A change of room has proved a good idea. The front door is open allowing wind to whip in. I must discipline not to touch Dostoevsky until done, nor Péter  Esterházy. But I will go out with a friend for coffee on Friday to discuss books!

Q: Do I or don’t I include the Appendices originally determined worth their salt?

Ψ 2020 February 01 Manuscript Margins for A Greek Matinée are now set at 30mm. Hummm, that shoots up the pages – just as the Appendices shot up the overall wordcount! I play with words in my old version of Word because Word ’97 is logically organised unlike Word 10 which I find a beast to use and seems untameable. When I need to put the manuscript into a pdf format (for a Pre-sub Reader) I copy the document onto a flash drive, take it away from my isolated laptop (best firewall – Old Faithful never goes on the internet) and plug it into the modern machine to suck the file into that hideous-but-sometimes-very-useful-program which can save it to a mod pdf file. Of course I then have to scan the flash-drive to ensure no virus has infected the carrier pigeon!


Ψ 2020 late January A surprise discovery at “The Museum” after checking out Spiders – The Exhibition! Click Fossils to see what these are – already an element in A Greek Matinée (even before I went to Greece to feed this tale).

Ψ 2020 Am I truly ready to float my baby? Carmel magnificently completed her reading, made good suggestions and challenged the grammar of some of my “sub” clauses!

Ψ 2019 is closing fast! But hey! Carmel is now reading my manuscript.  A great surprise when she asked me if I’d like her to do so. Thanks a mill Carmel! I’m so pleased I joined the Ancient Civilisations classes with you and Yuri our good leaders! Throughly enjoyed being enlightened about Egypt then passing through Greece and now, Rome. How time flies when we’re doing what we enjoy … delving deeper with our curiosity and insatiable thirst for knowledge.

Ψ And now it’s 2019. A mighty thank  you to Robin who for the second time has read hardcopy of the full manuscript and discussed it variously over coffee. THANK YOU so much Robin for that and particularly asking me this year if I’d like you to read it again (that second time). I still tremble at having made a few spelling errors and a convoluted sentence or two = thanks so much for picking them up!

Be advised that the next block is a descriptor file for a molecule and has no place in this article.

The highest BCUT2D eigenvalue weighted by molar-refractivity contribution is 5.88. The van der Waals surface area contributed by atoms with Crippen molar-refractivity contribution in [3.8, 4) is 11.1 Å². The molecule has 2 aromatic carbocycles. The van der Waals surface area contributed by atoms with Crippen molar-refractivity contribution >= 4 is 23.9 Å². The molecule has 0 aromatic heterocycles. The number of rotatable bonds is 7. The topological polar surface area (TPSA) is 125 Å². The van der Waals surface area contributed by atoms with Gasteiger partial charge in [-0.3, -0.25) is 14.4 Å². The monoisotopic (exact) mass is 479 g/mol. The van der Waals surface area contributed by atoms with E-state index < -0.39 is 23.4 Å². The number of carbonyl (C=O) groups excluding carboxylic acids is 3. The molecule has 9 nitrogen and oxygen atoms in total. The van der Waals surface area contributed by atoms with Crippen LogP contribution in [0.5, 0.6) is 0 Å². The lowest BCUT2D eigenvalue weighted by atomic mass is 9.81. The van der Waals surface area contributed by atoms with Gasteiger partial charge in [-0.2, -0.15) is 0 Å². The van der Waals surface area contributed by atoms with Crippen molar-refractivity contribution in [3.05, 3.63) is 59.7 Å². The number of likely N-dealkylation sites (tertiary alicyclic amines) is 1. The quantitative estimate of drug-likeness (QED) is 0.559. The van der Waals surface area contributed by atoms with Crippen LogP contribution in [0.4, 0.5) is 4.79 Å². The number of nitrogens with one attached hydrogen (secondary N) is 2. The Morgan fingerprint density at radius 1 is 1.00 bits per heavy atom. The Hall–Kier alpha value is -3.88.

And thanks to Julia, my ALPHA-READER, for your full reading and comments (happy fishing!). And Nicole, Deanne, Irene and Sally for your various readings of bundles along the way. All so encouraging. I’m indebted to you.

Last year:
And now, A Greek Matinee revisited this April is posted (hummm, flipped, emailed, sent) to friends. What will they say? What will they think of it?

Of course I think it’s a good read and very much would have liked this work of fiction to companion me as I travelled in Greece nineteen months’ ago. Eccentric, yes. Challenges thinking? Yes. And with undercurrents of something sinister afoot, it is loaded with mythology that swings travelling-characters into edgy exchanges, psychological shifts and singular events some, flirting danger.

 

Lela seemed paranoiac, as if a Party-State black Volga would edge down the street, pull-in close, from its curtained interior a chill-complexioned thug make for…

 

∴   The Romance  ∴   Manuscript Progress Tattlings   ∴   A Writers Prescription  ∴  Surprise Discovery  ∴  Clicks  ∴

.


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Early April Tattlings

How many full drafts of your manuscript did you print? How many Beta-Readers did you have? Did you think you were finished your story before handing over your ms?

∴  Oh, how many times have I been finished A Greek MatinéeHow many drafts has my little printer trembled with? I like to sit with a cup of tea, pencil in hand as I review each page. Full clean copies? Probably this is my eighth, no, more I am sure, with numerous freshened page-drops between. But I really am finished. Really! Or am I? What will Carole unearth?

Ψ 2022 April 04  Ah! some time ago Carole read the first 50 pages of A Greek Matinée. Now, magnificently, she is reading the whole manuscript. I value her comments for she is truly an avid reader of books, member of a book club and impresses me with her insight. Thank you sooo much Carole, I’m indebted to you. As a reader, she challenges me with questions.